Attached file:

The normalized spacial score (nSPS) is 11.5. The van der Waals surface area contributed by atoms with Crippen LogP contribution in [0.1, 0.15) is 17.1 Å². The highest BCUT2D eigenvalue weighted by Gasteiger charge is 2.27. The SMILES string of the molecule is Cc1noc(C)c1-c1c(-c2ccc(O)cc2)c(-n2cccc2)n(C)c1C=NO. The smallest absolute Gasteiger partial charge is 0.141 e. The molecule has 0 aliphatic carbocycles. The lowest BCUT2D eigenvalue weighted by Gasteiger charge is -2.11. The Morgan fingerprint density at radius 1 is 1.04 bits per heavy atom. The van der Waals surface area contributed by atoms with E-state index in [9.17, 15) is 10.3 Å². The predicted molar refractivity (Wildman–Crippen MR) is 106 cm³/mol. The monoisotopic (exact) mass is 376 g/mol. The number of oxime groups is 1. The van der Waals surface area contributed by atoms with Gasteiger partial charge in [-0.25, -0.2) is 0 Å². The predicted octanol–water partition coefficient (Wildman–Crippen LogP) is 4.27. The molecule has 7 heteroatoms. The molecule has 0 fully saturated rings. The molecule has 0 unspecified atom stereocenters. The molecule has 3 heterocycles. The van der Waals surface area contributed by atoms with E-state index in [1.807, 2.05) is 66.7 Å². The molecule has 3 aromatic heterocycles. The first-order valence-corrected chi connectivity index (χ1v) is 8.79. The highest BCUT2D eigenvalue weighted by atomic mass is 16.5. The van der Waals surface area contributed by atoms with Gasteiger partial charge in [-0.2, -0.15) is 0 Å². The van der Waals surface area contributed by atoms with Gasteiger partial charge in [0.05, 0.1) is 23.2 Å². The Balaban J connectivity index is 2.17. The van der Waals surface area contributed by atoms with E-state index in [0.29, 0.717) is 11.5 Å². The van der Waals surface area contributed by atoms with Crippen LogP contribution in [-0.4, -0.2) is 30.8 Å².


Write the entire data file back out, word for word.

The normalized spacial score (nSPS) is 11.5. The van der Waals surface area contributed by atoms with Crippen LogP contribution in [0.1, 0.15) is 17.1 Å². The highest BCUT2D eigenvalue weighted by Gasteiger charge is 2.27. The SMILES string of the molecule is Cc1noc(C)c1-c1c(-c2ccc(O)cc2)c(-n2cccc2)n(C)c1C=NO. The smallest absolute Gasteiger partial charge is 0.141 e. The molecule has 0 aliphatic carbocycles. The lowest BCUT2D eigenvalue weighted by Gasteiger charge is -2.11. The Morgan fingerprint density at radius 1 is 1.04 bits per heavy atom. The van der Waals surface area contributed by atoms with E-state index in [9.17, 15) is 10.3 Å². The predicted molar refractivity (Wildman–Crippen MR) is 106 cm³/mol. The monoisotopic (exact) mass is 376 g/mol. The number of oxime groups is 1. The van der Waals surface area contributed by atoms with Gasteiger partial charge in [-0.25, -0.2) is 0 Å². The predicted octanol–water partition coefficient (Wildman–Crippen LogP) is 4.27. The molecule has 7 heteroatoms. The molecule has 0 fully saturated rings. The molecule has 0 unspecified atom stereocenters. The molecule has 3 heterocycles. The van der Waals surface area contributed by atoms with E-state index in [1.807, 2.05) is 66.7 Å². The molecule has 3 aromatic heterocycles. The first-order valence-corrected chi connectivity index (χ1v) is 8.79. The highest BCUT2D eigenvalue weighted by atomic mass is 16.5. The van der Waals surface area contributed by atoms with Gasteiger partial charge in [-0.2, -0.15) is 0 Å². The van der Waals surface area contributed by atoms with Gasteiger partial charge in [0.05, 0.1) is 23.2 Å². The Balaban J connectivity index is 2.17. The van der Waals surface area contributed by atoms with E-state index in [0.29, 0.717) is 11.5 Å². The van der Waals surface area contributed by atoms with Crippen LogP contribution in [-0.4, -0.2) is 30.8 Å².